Now Air India spot fares cheaper than Rajdhani flexi fares
Air India ads in newspapers today are a clever jab at Railways’ flexi fare model
Both Air India and Railways are desperately trying at new experiments to capture public mood
Taking a dig at the Indian Railways’ new dynamic pricing model in Rajdhani, Duronto and Shatabdi trains, Air India put out advertisements in national dailies Saturday claiming its flights are now comparatively the cheaper means of transport.
With it’s mascot maharaja, the Air India ad titled “India udo dil khol ke” goes on to state “Now Air India spot fares cheaper than Rajdhani flexi fares.” The company’s official website claimed customers can avail “spot fares” on all Rajdhani Express routes on price of the train’s first and second class AC ticket, between June 27 and September 30, 2016.
The ad comes days after Railways introduced a dynamic pricing model on its premium trains in a bid to shore up commercial ticket revenues. As per the government release, the base fares of these trains will increase by 10 per cent with every 10 per cent of berths sold subject to a prescribed ceiling limit. Basically, it means after the selling of the first 10% of tickets (which usually happens in minutes) on a particular train, the price onward will automatically increase according to rising demand. For example on the Mumbai Rajdhani, a passenger travelling in AC-II class will have to shell out Rs 4,055 as compared to the current rate of Rs 2,870. Similarly in the AC-III tier, a passenger will have to pay a maximum of Rs 2,736 while the present rate is Rs 2,085 including the add-on charges. The move of course has been fiercely slammed by the opposition who’ve termed the surge pricing as “anti-passengers” and a ‘preposterous move by the government’.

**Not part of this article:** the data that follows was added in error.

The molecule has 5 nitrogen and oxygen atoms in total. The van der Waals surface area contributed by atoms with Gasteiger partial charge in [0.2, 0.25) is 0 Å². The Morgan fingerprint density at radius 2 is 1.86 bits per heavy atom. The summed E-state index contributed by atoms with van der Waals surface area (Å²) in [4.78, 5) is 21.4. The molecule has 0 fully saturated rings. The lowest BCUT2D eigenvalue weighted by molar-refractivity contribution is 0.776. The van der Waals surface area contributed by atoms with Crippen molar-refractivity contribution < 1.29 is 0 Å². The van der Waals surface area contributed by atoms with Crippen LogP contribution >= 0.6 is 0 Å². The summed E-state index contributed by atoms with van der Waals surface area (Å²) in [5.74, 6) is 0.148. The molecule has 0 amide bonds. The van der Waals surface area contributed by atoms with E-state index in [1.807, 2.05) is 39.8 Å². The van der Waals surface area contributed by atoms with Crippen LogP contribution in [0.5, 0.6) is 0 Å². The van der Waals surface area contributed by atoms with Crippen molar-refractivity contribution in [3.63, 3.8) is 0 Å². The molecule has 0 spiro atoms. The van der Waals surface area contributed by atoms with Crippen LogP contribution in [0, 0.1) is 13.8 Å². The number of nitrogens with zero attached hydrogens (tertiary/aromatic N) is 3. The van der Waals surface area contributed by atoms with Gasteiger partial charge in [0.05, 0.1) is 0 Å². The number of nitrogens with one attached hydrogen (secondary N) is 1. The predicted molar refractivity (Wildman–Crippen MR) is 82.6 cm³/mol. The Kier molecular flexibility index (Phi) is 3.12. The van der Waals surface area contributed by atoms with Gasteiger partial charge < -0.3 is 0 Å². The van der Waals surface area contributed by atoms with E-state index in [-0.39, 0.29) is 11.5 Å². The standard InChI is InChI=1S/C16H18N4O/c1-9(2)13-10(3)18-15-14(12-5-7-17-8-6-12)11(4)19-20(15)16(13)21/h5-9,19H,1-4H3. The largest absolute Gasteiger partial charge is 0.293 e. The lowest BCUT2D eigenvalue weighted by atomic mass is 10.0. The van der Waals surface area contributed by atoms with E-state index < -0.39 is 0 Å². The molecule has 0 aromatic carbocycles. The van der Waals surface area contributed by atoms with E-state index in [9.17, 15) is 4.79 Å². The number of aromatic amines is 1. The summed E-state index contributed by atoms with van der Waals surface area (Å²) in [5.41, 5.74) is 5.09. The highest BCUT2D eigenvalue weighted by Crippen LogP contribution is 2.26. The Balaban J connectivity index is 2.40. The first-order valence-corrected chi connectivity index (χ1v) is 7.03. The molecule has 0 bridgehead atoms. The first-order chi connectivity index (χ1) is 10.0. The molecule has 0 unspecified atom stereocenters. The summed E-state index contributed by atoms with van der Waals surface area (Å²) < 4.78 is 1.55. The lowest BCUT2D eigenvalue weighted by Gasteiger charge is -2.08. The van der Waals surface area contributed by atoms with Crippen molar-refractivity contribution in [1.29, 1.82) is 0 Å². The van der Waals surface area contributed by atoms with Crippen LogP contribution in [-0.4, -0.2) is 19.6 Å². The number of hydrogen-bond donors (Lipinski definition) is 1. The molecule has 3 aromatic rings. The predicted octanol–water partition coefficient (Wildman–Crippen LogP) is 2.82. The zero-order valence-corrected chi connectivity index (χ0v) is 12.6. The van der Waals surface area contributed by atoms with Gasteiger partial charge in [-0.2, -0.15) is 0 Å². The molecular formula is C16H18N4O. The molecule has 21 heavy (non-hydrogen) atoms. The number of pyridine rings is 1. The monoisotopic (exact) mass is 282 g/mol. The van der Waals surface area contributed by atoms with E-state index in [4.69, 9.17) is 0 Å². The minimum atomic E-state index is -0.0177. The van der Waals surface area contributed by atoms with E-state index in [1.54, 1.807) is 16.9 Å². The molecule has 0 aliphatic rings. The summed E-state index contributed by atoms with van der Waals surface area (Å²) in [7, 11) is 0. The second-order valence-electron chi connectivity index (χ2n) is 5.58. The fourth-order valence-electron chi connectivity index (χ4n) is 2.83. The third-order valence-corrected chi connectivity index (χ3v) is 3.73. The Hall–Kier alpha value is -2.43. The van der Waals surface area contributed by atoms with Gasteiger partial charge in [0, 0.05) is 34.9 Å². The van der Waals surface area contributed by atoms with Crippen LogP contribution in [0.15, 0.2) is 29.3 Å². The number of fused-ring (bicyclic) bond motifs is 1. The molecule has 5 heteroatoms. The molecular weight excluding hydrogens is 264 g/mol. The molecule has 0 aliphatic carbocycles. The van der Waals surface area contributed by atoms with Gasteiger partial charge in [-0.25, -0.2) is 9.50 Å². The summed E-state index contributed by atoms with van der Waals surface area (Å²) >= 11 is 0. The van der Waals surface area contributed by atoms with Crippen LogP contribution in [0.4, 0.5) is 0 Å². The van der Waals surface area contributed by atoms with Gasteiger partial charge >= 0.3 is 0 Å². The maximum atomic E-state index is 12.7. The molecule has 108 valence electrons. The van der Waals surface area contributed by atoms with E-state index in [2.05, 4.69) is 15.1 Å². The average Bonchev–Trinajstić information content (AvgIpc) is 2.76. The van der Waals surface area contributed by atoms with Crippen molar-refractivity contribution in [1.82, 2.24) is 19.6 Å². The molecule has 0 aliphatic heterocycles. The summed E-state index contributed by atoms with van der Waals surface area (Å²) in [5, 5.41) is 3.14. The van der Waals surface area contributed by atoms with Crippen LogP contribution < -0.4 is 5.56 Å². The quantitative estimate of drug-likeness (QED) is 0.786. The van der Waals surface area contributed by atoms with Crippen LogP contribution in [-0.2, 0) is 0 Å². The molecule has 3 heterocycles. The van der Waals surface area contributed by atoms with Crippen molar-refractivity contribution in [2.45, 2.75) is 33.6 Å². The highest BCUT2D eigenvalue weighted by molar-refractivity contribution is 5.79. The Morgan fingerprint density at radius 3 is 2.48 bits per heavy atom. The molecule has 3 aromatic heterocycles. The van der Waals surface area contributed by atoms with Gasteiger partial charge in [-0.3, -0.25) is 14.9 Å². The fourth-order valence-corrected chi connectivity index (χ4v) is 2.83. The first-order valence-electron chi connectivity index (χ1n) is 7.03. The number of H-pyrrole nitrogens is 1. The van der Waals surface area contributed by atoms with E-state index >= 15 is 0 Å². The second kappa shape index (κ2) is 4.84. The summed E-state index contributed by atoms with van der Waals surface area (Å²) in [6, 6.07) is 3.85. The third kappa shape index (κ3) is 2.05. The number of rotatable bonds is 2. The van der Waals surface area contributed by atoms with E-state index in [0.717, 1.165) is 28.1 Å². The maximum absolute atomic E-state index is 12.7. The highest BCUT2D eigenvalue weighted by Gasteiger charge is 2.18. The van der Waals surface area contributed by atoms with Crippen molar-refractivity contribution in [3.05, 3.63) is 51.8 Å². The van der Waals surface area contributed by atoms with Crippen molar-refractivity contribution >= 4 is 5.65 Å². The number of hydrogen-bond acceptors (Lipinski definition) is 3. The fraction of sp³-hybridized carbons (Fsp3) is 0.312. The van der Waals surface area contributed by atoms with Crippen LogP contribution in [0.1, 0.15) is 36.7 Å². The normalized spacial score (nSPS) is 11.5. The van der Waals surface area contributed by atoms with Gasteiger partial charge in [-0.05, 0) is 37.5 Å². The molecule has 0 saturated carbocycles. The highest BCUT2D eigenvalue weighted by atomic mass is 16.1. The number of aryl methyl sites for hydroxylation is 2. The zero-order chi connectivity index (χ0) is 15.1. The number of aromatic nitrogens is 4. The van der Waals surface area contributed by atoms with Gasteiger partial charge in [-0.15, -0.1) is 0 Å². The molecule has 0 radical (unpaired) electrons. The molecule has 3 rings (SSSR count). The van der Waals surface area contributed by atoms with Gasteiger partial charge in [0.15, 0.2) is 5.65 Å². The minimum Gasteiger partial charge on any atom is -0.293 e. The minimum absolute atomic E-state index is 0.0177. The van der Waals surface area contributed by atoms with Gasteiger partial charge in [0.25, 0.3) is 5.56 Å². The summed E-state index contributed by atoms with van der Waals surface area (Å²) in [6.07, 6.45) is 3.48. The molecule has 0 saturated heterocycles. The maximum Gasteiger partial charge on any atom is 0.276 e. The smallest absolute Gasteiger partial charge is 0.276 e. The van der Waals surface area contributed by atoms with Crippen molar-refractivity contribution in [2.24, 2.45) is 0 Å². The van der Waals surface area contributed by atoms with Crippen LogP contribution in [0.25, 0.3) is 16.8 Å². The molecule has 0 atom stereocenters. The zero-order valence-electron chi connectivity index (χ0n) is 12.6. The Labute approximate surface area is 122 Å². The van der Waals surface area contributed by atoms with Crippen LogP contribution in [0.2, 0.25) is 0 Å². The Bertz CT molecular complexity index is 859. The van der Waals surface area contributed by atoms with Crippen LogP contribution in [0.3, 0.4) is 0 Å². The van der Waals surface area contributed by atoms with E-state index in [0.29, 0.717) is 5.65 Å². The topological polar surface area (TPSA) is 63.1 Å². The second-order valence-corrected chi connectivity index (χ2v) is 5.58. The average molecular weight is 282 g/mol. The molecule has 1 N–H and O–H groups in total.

The Air India ad in newspapers today could be seen as taking clever advantage of the situation when people, especially those who travel in the Rajdhani and Shatabdi trains, are miffed with the Railways for announcing such steep hikes in fares, despite it being on an experimental basis. Air India, the country’s flag carrier, is not doing well at all and is desperately trying to attract passengers especially on the domestic routes, where it has been easily outsmarted by private rivals like Indigo, Jet Airways and SpiceJet. Earlier this year, the public-sector company posted a modest operational profit, the first in nine years aided most definitely by lower fuel prices. But it is still not out of the woods yet. In 2014-15, the company’s losses stood at Rs 5859.91 crore.
Source:The Indian Express